Communities are the foundation of society. They foster a sense of belonging and identity within a group of people who share a purpose. The way people perceive the “others” in comparison to themselves, greatly affects the way they choose to interact with them. All of the communities I have been a part of have had sub-communities within them that arise from more specific characteristics which lie outside of the shared purpose of the larger community. For example, at Dickinson, all of the students are part of the community because we are enrolled at Dickinson with the purpose of getting a college education. However, some people play sports, while other play instruments. Some people are a part of the Biology department, while others are belong to the Political Science department. The “others” in each situation vary depending on who you ask, and perspective is crucial.

The Dickinson community is fairly diverse, with many people coming from different backgrounds. The “others” within a community share certain characteristics beyond their control that may set them apart from the larger community. For example, ethnicity, race, nationality, etc. are all characteristics that automatically unite people into groups. If the characteristic they share is the minority within that community, they may be perceived as the “others.” For instance, Dickinson has a small population of international students who all share a different cultural background than the majority of students of attend Dickinson. In some sense they are a collective “other” in the community, even if they are not all from the same country, they are still a part of the international community.

It is important to note that when groups of people are classified as “others” it strips them of their individuality. Unfortunately this can also lead to discrimination against these groups for being considered different than other sub-communities that are the majority. Although this may not always be the case, it has been seen throughout history as a common theme. It can be difficult to for groups that are primarily perceived as plural, rather than separate individuals, to integrate fully into the community. For example, my grandparents immigrated to the United States from Myanmar, and have always said they felt like outsiders wherever they lived. While they may have been a part of the community they lived in, they were considered “others” because of their accents and physical features.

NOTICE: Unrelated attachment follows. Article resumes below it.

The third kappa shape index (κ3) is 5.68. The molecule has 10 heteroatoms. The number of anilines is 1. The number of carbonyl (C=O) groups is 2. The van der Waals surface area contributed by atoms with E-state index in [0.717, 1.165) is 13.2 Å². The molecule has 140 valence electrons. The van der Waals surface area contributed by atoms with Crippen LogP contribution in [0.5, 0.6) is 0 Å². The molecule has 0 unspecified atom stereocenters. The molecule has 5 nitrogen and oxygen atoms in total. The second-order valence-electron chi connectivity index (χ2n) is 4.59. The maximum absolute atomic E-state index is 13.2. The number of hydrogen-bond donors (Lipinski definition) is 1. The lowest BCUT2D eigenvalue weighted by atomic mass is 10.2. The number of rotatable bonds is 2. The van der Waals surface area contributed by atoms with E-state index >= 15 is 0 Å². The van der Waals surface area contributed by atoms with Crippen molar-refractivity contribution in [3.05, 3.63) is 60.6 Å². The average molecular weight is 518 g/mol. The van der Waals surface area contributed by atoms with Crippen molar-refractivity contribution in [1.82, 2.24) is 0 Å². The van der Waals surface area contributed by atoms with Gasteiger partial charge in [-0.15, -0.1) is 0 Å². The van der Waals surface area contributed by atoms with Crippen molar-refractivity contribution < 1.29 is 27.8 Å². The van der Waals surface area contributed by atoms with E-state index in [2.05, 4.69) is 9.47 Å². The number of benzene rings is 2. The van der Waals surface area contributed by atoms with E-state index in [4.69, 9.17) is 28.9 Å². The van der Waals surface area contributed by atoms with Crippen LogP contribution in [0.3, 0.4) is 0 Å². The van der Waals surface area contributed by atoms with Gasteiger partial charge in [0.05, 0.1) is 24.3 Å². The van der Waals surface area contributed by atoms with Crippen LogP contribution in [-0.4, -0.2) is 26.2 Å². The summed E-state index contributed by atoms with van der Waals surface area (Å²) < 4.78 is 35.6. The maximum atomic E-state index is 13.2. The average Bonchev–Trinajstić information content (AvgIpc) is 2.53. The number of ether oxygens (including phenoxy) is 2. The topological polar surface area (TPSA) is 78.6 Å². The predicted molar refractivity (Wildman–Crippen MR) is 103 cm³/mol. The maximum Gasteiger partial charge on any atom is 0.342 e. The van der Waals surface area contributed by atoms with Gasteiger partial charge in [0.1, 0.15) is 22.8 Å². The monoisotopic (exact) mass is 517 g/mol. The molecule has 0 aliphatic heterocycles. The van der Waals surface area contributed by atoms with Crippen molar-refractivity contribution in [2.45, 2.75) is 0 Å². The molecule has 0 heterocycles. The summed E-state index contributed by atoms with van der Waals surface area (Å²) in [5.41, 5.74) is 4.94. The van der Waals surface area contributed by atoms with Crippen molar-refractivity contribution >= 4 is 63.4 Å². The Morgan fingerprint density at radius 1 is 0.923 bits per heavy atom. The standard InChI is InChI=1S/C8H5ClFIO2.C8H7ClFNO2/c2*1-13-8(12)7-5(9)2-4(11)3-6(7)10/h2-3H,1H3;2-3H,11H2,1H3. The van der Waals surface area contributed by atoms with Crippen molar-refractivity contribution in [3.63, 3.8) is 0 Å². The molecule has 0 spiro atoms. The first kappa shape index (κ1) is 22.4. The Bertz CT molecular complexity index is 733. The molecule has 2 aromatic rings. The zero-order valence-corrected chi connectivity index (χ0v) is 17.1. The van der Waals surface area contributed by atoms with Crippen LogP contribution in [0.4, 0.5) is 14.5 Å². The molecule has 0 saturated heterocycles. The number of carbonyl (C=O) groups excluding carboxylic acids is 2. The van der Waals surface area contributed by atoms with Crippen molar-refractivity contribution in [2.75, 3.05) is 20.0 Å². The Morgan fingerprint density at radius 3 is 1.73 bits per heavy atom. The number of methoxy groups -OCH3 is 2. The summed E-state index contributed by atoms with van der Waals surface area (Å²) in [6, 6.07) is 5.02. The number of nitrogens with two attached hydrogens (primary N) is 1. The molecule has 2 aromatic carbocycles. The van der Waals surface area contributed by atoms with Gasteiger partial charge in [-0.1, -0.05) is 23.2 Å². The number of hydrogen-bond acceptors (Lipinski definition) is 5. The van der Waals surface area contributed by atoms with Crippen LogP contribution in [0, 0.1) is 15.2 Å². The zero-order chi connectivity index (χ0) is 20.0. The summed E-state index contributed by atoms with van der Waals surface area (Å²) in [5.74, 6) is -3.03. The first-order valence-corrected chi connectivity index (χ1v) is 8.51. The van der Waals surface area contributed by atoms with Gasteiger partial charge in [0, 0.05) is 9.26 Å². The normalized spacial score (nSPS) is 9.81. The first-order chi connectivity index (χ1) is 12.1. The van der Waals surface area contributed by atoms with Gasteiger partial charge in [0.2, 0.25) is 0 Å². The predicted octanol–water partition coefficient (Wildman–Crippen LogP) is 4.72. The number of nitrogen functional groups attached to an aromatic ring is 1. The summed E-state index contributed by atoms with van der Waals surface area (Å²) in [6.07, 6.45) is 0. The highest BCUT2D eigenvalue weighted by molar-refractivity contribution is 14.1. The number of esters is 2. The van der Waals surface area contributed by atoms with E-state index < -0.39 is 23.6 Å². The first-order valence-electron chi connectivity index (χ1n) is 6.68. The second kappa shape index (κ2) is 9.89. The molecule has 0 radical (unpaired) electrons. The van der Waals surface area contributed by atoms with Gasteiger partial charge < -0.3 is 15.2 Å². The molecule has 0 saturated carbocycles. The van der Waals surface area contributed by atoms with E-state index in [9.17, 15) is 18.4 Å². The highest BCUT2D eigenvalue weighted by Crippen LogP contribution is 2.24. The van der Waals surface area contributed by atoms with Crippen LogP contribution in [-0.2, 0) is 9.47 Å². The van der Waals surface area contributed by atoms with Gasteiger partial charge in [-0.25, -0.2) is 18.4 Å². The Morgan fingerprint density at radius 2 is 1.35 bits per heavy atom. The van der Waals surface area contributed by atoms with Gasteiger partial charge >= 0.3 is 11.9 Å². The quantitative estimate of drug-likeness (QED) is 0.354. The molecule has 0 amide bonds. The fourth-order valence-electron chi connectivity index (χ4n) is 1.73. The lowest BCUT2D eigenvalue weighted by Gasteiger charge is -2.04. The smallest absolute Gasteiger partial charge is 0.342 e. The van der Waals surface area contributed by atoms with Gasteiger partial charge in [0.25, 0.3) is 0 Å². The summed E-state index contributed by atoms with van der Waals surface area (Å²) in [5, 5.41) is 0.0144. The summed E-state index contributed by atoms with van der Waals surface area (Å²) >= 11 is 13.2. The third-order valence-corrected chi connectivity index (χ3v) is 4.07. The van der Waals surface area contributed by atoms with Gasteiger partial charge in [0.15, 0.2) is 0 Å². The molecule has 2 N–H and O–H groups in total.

This dynamic can also be seen within the international system which can cause unnecessary damage to individuals who live in countries that are considered “others.” The international system is one big community, and there are smaller sub communities within the system. Nationalism plays a large role in how other countries perceive each other. Countries that share similar cultures and social norms group together, and view other groups in the international system as “others.” It is natural for groups of people to interact with others who share similar cultures and social norms.

However, problems arise when individuals or countries actively exclude or discriminate against the “others” purely because they are on the outset of their community. It is crucial, in both local and international communities, to recognize that the “others” in our communities are other groups of people. To perceive someone purely based on comparative differences between our respective communities is unfair. Recognizing individuality beyond the percieved otherness is a much more productive way of living.


Hi Maya! Your commentary about who is considered an “other” is from one’s perspective is very interesting. In my post, I talked about more of a collective view, where several individuals within a community have decided who is the other based on their similar views. It is really easy to forget that each person is part of several communities and that each of those communities influences one’s beliefs and cultural/societal views. So, I do agree with you that the other is based on perspective and due to the several communities, each person acts differently than others.